Company secretaries can, and should, play a leading role in educating their companies about the new law. They must become familiar with the principles of the law and how it will affect their companies. They may be held responsible by stakeholders if they neglect this duty and may even render their companies or themselves liable to sanctions if this obligation is neglected. Ultimately, compliance with the new Competition Ordinance is just another requirement of good corporate governance practice.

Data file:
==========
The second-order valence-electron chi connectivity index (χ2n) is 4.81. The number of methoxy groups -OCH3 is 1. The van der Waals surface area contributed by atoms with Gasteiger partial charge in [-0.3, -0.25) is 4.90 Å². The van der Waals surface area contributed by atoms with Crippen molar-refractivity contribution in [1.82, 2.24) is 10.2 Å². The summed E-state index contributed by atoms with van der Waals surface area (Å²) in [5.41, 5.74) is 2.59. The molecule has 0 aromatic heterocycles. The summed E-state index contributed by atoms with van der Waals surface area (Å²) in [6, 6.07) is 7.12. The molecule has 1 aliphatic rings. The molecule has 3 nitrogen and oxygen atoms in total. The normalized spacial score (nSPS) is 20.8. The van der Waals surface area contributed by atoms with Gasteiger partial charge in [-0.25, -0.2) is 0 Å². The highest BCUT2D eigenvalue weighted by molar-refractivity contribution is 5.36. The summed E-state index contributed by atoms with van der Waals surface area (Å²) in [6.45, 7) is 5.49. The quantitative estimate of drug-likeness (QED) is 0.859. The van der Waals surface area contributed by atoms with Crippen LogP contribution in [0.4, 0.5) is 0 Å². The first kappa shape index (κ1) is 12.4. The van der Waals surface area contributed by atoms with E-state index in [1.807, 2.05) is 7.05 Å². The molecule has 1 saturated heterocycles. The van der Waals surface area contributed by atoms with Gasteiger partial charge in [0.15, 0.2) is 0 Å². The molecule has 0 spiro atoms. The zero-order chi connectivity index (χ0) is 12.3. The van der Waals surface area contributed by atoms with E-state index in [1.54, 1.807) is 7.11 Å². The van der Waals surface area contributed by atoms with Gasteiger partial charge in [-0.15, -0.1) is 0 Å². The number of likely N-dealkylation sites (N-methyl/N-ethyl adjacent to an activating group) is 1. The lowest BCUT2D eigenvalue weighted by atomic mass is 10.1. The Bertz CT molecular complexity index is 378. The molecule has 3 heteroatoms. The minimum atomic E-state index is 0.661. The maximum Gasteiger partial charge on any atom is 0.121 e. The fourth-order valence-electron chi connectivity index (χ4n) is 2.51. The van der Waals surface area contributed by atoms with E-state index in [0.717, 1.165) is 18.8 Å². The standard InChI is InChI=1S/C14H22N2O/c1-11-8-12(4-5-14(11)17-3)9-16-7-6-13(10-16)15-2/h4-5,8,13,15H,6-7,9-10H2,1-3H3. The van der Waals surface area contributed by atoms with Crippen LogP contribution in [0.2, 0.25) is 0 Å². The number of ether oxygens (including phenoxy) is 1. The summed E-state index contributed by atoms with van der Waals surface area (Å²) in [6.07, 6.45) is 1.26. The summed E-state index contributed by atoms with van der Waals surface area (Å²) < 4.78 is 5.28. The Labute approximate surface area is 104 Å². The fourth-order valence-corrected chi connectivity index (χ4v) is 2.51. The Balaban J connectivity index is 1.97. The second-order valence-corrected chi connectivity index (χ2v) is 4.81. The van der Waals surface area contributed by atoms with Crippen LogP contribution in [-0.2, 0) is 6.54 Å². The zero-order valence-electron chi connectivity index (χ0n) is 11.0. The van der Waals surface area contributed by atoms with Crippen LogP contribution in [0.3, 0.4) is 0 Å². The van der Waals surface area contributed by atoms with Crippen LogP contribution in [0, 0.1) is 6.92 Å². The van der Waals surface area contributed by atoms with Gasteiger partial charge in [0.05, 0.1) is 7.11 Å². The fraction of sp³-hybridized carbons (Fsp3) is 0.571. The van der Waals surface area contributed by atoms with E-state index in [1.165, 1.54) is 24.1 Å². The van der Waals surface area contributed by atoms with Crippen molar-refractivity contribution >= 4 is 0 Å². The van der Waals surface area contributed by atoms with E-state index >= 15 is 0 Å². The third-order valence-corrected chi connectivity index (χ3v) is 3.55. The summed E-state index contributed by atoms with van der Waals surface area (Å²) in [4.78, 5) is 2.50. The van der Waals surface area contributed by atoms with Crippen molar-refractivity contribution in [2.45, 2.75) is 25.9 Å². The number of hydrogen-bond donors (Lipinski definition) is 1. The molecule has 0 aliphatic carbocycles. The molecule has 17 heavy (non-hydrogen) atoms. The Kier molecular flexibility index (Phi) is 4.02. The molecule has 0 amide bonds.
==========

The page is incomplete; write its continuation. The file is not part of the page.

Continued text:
Mark Williams, Professor of Law
Hong Kong Polytechnic University
The author can be contacted by email: email@example.com, or by phone: 2766 7099. Professor Williams will be holding a set of workshops in 2013 to assist members understand the principles and conduct risk assessments of company activities with regard to the new competition law.